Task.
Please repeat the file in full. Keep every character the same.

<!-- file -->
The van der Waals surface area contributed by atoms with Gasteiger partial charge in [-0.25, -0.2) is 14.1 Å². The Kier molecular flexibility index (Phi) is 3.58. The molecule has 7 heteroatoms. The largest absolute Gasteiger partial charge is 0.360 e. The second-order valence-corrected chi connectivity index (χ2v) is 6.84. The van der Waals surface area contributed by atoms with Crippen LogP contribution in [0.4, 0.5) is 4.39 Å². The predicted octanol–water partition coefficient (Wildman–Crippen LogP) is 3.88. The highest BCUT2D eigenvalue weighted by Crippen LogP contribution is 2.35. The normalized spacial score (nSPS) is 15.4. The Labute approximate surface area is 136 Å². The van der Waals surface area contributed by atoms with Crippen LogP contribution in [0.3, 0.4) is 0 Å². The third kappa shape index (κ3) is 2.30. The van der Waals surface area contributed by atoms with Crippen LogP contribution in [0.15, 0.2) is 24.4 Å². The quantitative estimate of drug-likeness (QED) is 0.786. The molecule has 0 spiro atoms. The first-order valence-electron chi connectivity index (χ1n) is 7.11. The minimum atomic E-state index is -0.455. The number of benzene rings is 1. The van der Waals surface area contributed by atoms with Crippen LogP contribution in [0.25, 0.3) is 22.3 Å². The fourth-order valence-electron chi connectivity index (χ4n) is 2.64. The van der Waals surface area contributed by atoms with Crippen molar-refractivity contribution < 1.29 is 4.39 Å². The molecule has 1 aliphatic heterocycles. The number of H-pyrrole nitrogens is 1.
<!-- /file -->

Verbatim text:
The van der Waals surface area contributed by atoms with Gasteiger partial charge in [-0.25, -0.2) is 14.1 Å². The Kier molecular flexibility index (Phi) is 3.58. The molecule has 7 heteroatoms. The largest absolute Gasteiger partial charge is 0.360 e. The second-order valence-corrected chi connectivity index (χ2v) is 6.84. The van der Waals surface area contributed by atoms with Crippen LogP contribution in [0.4, 0.5) is 4.39 Å². The predicted octanol–water partition coefficient (Wildman–Crippen LogP) is 3.88. The highest BCUT2D eigenvalue weighted by Crippen LogP contribution is 2.35. The normalized spacial score (nSPS) is 15.4. The Labute approximate surface area is 136 Å². The van der Waals surface area contributed by atoms with Crippen LogP contribution in [0.3, 0.4) is 0 Å². The third kappa shape index (κ3) is 2.30. The van der Waals surface area contributed by atoms with Crippen LogP contribution in [0.15, 0.2) is 24.4 Å². The quantitative estimate of drug-likeness (QED) is 0.786. The molecule has 0 spiro atoms. The first-order valence-electron chi connectivity index (χ1n) is 7.11. The minimum atomic E-state index is -0.455. The number of benzene rings is 1. The van der Waals surface area contributed by atoms with Crippen LogP contribution in [0.25, 0.3) is 22.3 Å². The fourth-order valence-electron chi connectivity index (χ4n) is 2.64. The van der Waals surface area contributed by atoms with Crippen molar-refractivity contribution < 1.29 is 4.39 Å². The molecule has 1 aliphatic heterocycles. The number of H-pyrrole nitrogens is 1.